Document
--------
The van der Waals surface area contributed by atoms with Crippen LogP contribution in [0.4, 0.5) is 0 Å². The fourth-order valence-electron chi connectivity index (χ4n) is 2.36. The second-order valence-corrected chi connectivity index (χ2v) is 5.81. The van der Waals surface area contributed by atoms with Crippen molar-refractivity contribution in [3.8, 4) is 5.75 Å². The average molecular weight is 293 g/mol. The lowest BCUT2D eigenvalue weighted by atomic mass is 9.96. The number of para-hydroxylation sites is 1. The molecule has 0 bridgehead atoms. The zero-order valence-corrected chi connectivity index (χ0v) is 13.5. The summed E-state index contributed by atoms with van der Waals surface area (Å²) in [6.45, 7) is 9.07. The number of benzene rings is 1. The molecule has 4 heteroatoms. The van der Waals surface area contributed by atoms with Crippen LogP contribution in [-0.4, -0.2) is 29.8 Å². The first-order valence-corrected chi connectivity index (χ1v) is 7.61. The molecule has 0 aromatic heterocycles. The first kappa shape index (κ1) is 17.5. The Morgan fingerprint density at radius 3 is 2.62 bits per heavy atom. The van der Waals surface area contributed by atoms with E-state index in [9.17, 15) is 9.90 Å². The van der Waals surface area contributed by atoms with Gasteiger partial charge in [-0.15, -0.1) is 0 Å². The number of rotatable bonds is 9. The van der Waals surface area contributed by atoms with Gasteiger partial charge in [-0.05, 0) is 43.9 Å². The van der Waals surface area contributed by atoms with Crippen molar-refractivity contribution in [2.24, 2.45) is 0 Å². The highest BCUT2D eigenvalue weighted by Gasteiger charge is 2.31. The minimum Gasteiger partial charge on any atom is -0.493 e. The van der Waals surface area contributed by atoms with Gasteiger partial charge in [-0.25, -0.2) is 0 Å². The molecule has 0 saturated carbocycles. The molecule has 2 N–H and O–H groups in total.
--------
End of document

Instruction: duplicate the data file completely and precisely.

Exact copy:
The van der Waals surface area contributed by atoms with Crippen LogP contribution in [0.4, 0.5) is 0 Å². The fourth-order valence-electron chi connectivity index (χ4n) is 2.36. The second-order valence-corrected chi connectivity index (χ2v) is 5.81. The van der Waals surface area contributed by atoms with Crippen molar-refractivity contribution in [3.8, 4) is 5.75 Å². The average molecular weight is 293 g/mol. The lowest BCUT2D eigenvalue weighted by atomic mass is 9.96. The number of para-hydroxylation sites is 1. The molecule has 0 bridgehead atoms. The zero-order valence-corrected chi connectivity index (χ0v) is 13.5. The summed E-state index contributed by atoms with van der Waals surface area (Å²) in [6.45, 7) is 9.07. The number of benzene rings is 1. The molecule has 4 heteroatoms. The van der Waals surface area contributed by atoms with Crippen LogP contribution in [-0.4, -0.2) is 29.8 Å². The first-order valence-corrected chi connectivity index (χ1v) is 7.61. The molecule has 0 aromatic heterocycles. The first kappa shape index (κ1) is 17.5. The Morgan fingerprint density at radius 3 is 2.62 bits per heavy atom. The van der Waals surface area contributed by atoms with E-state index in [9.17, 15) is 9.90 Å². The van der Waals surface area contributed by atoms with Gasteiger partial charge in [-0.15, -0.1) is 0 Å². The number of rotatable bonds is 9. The van der Waals surface area contributed by atoms with Gasteiger partial charge in [-0.05, 0) is 43.9 Å². The van der Waals surface area contributed by atoms with Crippen molar-refractivity contribution in [2.24, 2.45) is 0 Å². The highest BCUT2D eigenvalue weighted by Gasteiger charge is 2.31. The minimum Gasteiger partial charge on any atom is -0.493 e. The van der Waals surface area contributed by atoms with Gasteiger partial charge in [-0.25, -0.2) is 0 Å². The molecule has 0 saturated carbocycles. The molecule has 2 N–H and O–H groups in total.